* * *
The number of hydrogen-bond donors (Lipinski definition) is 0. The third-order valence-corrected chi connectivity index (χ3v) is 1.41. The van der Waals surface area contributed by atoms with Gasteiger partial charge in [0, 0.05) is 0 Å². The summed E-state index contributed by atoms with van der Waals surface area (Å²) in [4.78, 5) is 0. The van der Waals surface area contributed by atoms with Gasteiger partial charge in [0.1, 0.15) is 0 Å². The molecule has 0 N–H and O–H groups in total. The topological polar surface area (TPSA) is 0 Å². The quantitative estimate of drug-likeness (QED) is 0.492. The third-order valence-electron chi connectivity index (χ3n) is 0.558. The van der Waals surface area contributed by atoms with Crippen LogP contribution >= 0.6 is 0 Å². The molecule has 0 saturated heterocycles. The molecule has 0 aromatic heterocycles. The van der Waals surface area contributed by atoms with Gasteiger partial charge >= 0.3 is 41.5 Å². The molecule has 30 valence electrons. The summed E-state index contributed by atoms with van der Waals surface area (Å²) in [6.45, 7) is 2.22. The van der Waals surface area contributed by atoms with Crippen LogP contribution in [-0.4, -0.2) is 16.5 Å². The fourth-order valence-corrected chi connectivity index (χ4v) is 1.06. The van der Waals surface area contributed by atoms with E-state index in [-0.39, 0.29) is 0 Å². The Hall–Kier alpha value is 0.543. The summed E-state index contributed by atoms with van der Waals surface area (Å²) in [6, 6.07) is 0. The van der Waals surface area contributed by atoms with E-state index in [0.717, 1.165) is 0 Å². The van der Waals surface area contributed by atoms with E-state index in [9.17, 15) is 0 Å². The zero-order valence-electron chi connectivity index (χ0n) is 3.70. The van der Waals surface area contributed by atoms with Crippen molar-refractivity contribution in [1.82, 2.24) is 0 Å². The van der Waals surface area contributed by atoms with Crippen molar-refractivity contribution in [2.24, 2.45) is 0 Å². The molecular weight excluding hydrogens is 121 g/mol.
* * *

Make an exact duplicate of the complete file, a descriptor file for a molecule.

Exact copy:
The number of hydrogen-bond donors (Lipinski definition) is 0. The third-order valence-corrected chi connectivity index (χ3v) is 1.41. The van der Waals surface area contributed by atoms with Gasteiger partial charge in [0, 0.05) is 0 Å². The summed E-state index contributed by atoms with van der Waals surface area (Å²) in [4.78, 5) is 0. The van der Waals surface area contributed by atoms with Gasteiger partial charge in [0.1, 0.15) is 0 Å². The molecule has 0 N–H and O–H groups in total. The topological polar surface area (TPSA) is 0 Å². The quantitative estimate of drug-likeness (QED) is 0.492. The third-order valence-electron chi connectivity index (χ3n) is 0.558. The van der Waals surface area contributed by atoms with Crippen LogP contribution >= 0.6 is 0 Å². The molecule has 0 saturated heterocycles. The molecule has 0 aromatic heterocycles. The van der Waals surface area contributed by atoms with Gasteiger partial charge >= 0.3 is 41.5 Å². The molecule has 30 valence electrons. The summed E-state index contributed by atoms with van der Waals surface area (Å²) in [6.45, 7) is 2.22. The van der Waals surface area contributed by atoms with Crippen LogP contribution in [-0.4, -0.2) is 16.5 Å². The fourth-order valence-corrected chi connectivity index (χ4v) is 1.06. The van der Waals surface area contributed by atoms with E-state index in [-0.39, 0.29) is 0 Å². The Hall–Kier alpha value is 0.543. The summed E-state index contributed by atoms with van der Waals surface area (Å²) in [6, 6.07) is 0. The van der Waals surface area contributed by atoms with E-state index in [0.717, 1.165) is 0 Å². The van der Waals surface area contributed by atoms with E-state index in [9.17, 15) is 0 Å². The zero-order valence-electron chi connectivity index (χ0n) is 3.70. The van der Waals surface area contributed by atoms with Crippen molar-refractivity contribution in [1.82, 2.24) is 0 Å². The van der Waals surface area contributed by atoms with Crippen molar-refractivity contribution in [2.24, 2.45) is 0 Å². The molecular weight excluding hydrogens is 121 g/mol.